Mood Boards: Setting a Design Direction


 
 

Early in the branding process, we create a mood board for our client to review. It helps all of us (the client AND Curious) to make sure we’re speaking the same visual language. I recently mentioned these mood boards to my friend and business mentor, and he asked for more clarification about how we make them and how we use them. His questions got me thinking – maybe others would also benefit from knowing why and how we use them in our design process. Please read on to get answers to those questions!

Before we ever open a sketch book or double-click the mouse, we talk to our client about their business – what it is, what they want it to be, what services they provide, what products they make, who their customers are, and so much more. This Discovery phase requires work from our client, as well as us. Once we have answers to those questions, we can start gathering visual inspiration. 

If our client wants to convey that her business is Luxurious, Calm, and Welcoming, we might gather images like these:

  Image sources: Datura, Better Homes and Gardens Magazine, Houzz

Image sources: Datura, Better Homes and Gardens Magazine, Houzz

Perhaps that same client also aims to project a Chic, Timeless, Natural style to Affluent clientele. We might add the following images to the collection:

  Image sources: Walker Zanger, Le Jardin de Claire, OEN

Image sources: Walker Zanger, Le Jardin de Claire, OEN

You can start to see a cohesive style emerging in these images. (Spoiler alert: these examples are from a real branding project.) After a few more conversations with the client, we land on a collection that looks like this:

  Image sources: Restoration Hardware, sisasola, OEN, Lidewij Edelkoort, Lark, Houzz, Jen Wagner, Hoffman Woodward, Carla Aston, Mauricio Affonso, Datura, Le Jardin de Claire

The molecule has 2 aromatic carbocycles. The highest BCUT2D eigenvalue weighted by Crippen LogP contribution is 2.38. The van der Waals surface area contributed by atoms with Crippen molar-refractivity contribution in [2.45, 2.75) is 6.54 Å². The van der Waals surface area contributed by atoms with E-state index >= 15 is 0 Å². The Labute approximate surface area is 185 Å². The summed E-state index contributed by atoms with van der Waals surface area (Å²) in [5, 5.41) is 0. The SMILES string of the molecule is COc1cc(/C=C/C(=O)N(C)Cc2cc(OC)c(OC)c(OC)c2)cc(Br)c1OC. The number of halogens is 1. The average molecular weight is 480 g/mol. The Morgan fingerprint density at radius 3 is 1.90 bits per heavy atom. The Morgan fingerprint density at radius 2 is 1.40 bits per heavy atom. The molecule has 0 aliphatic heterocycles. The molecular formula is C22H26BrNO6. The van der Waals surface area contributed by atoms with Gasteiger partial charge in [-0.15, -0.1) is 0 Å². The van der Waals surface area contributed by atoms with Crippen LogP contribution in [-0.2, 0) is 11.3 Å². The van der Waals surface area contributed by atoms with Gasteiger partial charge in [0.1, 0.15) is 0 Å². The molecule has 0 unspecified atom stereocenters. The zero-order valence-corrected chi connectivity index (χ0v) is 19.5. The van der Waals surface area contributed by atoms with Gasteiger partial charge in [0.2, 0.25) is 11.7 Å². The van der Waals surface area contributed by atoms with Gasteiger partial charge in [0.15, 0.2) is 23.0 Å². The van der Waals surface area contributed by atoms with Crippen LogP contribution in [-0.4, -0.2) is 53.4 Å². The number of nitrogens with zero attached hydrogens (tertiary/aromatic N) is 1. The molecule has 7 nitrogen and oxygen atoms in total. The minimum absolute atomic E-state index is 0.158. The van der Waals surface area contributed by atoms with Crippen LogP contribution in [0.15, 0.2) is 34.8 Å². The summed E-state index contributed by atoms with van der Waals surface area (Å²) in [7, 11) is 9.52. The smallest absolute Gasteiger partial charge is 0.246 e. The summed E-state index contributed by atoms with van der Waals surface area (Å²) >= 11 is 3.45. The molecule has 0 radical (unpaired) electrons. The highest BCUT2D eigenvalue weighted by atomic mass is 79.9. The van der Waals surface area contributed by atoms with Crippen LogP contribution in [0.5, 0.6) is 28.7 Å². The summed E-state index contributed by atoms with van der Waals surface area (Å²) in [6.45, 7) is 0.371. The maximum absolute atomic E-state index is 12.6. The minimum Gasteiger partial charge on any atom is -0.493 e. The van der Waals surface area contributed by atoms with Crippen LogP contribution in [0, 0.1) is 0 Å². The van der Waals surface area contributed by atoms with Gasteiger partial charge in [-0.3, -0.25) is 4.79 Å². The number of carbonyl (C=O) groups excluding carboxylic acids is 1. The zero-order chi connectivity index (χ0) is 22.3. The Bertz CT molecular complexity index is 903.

Image sources: Restoration Hardware, sisasola, OEN, Lidewij Edelkoort, Lark, Houzz, Jen Wagner, Hoffman Woodward, Carla Aston, Mauricio Affonso, Datura, Le Jardin de Claire

Armed with a client-approved mood board, we dive into design, knowing that we are all using the same visual language and inspiration to bring the brand to life. Having this reference is very helpful. In fact, this specific mood board served as a good reminder during the project that, while the neutrals were great and on-target, we hadn’t utilized the blue enough. Our client was able to reference the mood board and we quickly adjusted the color palette. 

The final logo mark utilizes brush strokes and a simple sans serif typeface. Creating the mark in all one color helps to maintain the Calm, Timeless vibe the client wants to convey. The brand pattern, used as an accent on the website and other marketing materials, is a simple way to bring in the additional colors and texture. Visit the website to see how it all works together.

Curious & Co. Creative Branding for Lisa Furey Interiors

We’re happy to answer any questions you have about our mood boards, design process, or what you can expect when working with Curious & Co. Creative.

 .  .  .

Please note that all images were found via Pinterest and we’ve done our very best to credit the original source. If there is an error or omission, please let us know.